Steel Billet

Known as being the second stage during the production of steel, steel billets are hot rolled and then used for further
stages of metal casting. They are very soft and ductile, and steel bars or other products are then made by
using the steel billets in various hot rolling or cold drawing applications.
They are created during extrusion or continuous casting processes and even by simply rolling ingot. They can be
formed into a wide array of shapes, particularly square, rectangular and circular. They are most often used for
the production of steel rods and bars, wire and hollow sections and plates.
Steel billets are not the same as steel bars and are “semi finished” casting products. It is billets that will used to create bars,
pipes and all the rest
Regardless of the standards it must meet, any billet is going to be readily identifiable via the coding stamped
along its run. This will always include:
- Heat number: This is stamped into the metal at the far end
- Color code: This will indicate the class or grade and must be painted at the end
All billets must be guaranteed to be free of longitudinal and transverse cracks, jointing, scum, scab, shrinkage
cavities and any other indications of surface and internal unsoundness that may adversely affect final product.
Other physical parameters that any billet may need to meet includes:
- Lengths: 120 × 120 × 12,000 mm.130 × 130 × 12,000 mm.; OR 125 × 125 × 12,000 mm.
- Cast round billets can be found in an array of sizes that are often described in inches or fractions of inches,
including unusual dimensions such as 6 3/16 to 20 1/8
- Section: 150 x 150mm2 or 130 x 130mm2
- Rhombodity: 5% maximum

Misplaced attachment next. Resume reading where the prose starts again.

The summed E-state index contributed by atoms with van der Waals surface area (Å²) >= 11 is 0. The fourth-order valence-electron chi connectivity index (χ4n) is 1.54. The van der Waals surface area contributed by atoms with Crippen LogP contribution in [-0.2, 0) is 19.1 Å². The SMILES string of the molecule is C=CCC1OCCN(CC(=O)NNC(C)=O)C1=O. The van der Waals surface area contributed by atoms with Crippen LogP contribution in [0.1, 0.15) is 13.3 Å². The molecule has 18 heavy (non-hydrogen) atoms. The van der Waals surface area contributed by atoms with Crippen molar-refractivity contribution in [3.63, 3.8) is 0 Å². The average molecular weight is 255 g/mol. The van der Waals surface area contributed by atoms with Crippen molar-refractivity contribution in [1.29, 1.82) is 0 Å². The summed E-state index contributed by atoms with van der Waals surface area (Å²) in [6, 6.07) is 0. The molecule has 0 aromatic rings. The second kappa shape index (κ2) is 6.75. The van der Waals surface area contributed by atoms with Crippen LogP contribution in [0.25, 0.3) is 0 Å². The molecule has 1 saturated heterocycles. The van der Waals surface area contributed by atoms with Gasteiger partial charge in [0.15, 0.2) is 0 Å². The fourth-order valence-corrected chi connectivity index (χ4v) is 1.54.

- Straightness: camber 5mm/meter
- Bend: Not more than 5mm in 1 meter; Not more than 30mm in 6 meter; OR Not more than 60mm in 12 meter
- Twist: Not more than 1º / meter and meter and not more than 6º over 12 meter length.
- Cutting should be precise and guaranteed accurate.
Recycled steel scrap and other metals may be used in the billet production process. Regardless of your
requirements, be sure to inquire as to the ability of this casting option. Saving on costs while adding an
ecologically minded element to any process, it is a good approach to steel billets or even larger steel blooms. In
fact, this can often be a sure way of knowing that the precise chemistry required for a specific steel billet is met
and/or adhered to rigorously. Making products from billets does require this attention to chemistry, and it is a
primary reason for working with reputable suppliers.
Standards for billets vary, and each must feature the chemical composition necessary for producing the desired
product. Some of the standards that apply to them include:
BS 4449
GOST 380 3spps, 5s/ps
EN S235, S275, S355
JIS G3112 SR24, SR30